April 3, 2003
Patients benefit from volunteer's needle and thread
By Collin Johnson
Health and Research News Service
JACKSON, Miss.—When Ruth Kendrick’s husband died two years ago, she didn’t know what she would do with herself. What she found was a way to touch the lives of almost every patient who comes through the doors of Methodist Rehabilitation Center.
Kendrick, a retired schoolteacher from Georgia, loves to sew. And on a weekly basis, she sews for about 25 patients at the Jackson hospital. It’s an invaluable service to patients in wheelchairs, says Sandra Walker, director of volunteer services at Methodist Rehab.
“A while back we noticed that new patients didn’t have a way to carry personal belongings back and forth from their rooms to all the different therapy areas,” Walker recalled. “So Ruth decided to sew bags that can hang on their wheelchairs so they can carry keys, identification or whatever else they need with them.”
Kendrick made 1,300 of them in 2002 alone.
“I love doing this,” said Kendrick, who has lived in Jackson since 1960. “It’s a blessing for me to have found a way to help so many people.
“This has filled a big void in my life.”
Our patients are so grateful to her, Walker said. “We get thank you letters all the time asking how they can get in touch with her. Rehab is hard work and anything that makes it easier is that much more appreciated.”
As the project started, materials to make the bags were scarce so Walker and Kendrick went to garage sales to find bargains. Then, Walker wrote a letter to The Clarion-Ledger’s Jack Sunn.
“The response was overwhelming,” she recalled. “We still get responses to that letter, but what really helped was when Goodwill stepped in.”
Goodwill has had a long relationship with Methodist Rehab, co-sponsoring an annual art show for artists with disabilities. Goodwill donated several bolts of fabric to the hospital so Kendrick could continue her work.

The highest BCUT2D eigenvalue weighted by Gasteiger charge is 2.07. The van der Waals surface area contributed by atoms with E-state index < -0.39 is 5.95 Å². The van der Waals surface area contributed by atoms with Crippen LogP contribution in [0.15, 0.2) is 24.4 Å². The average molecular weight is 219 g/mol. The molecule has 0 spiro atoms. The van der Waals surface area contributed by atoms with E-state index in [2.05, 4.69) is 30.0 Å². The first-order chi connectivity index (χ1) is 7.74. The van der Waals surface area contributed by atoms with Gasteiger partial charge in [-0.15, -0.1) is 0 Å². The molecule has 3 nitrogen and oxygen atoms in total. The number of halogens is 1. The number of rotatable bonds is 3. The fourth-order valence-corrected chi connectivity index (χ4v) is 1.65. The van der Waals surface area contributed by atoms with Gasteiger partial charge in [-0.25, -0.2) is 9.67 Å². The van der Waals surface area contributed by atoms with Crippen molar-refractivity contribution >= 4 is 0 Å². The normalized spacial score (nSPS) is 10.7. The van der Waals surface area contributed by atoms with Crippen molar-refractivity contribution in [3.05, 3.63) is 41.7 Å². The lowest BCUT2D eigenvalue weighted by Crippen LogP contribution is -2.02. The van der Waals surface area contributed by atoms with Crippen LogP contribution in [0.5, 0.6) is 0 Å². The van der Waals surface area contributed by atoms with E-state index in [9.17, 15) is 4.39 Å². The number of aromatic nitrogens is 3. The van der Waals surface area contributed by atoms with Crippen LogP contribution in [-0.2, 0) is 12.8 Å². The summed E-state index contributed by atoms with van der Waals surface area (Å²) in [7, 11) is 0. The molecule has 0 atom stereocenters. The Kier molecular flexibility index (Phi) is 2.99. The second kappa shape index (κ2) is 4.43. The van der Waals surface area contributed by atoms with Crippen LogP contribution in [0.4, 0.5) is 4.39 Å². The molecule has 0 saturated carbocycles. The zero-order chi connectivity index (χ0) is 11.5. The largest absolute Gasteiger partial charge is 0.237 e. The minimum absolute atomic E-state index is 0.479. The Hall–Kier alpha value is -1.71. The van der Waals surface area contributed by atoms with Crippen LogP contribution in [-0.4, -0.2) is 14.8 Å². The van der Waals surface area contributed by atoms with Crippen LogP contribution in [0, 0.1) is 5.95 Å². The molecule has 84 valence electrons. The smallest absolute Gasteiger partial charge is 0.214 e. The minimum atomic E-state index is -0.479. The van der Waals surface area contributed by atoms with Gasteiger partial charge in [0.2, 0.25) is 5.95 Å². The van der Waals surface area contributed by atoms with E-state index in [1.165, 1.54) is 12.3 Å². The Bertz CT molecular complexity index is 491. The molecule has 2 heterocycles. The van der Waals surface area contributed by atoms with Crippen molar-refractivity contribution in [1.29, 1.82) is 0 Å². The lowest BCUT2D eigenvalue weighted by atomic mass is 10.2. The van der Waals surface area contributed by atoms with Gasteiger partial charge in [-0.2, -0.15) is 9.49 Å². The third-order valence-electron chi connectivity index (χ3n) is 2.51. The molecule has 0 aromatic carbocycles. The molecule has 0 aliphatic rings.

You can see examples of that work up and down the halls of Methodist Rehab, said Clay Steen, 34, of Clinton. Steen, a spinal cord injury patient, recently received his own bag in a rare personal delivery from Kendrick.
“It’s so nice to have this,” he said. “I’ve got lots of things I’ve been carrying in my lap while trying to push my chair at the same time. This is a big help and I really appreciate her doing this for me.”
Kendrick continues looking for ways to contribute more. “I’m working on making bags for walkers. They have to be sewn differently and I’m learning how to do it.”
She’s also looking into ways to make bags for electric chairs.
“Receiving letters from patients means so much to me, but I feel like I get more out of doing this than they do. They don’t know how much they help me.”
For more information:
Seamstress helps patients, fills void in life | The Clarion-Ledger
Ruth Kendrick, left, of Jackson, talks to Clay Steen, of Clinton, after giving him a sewn bag to go on his wheelchair.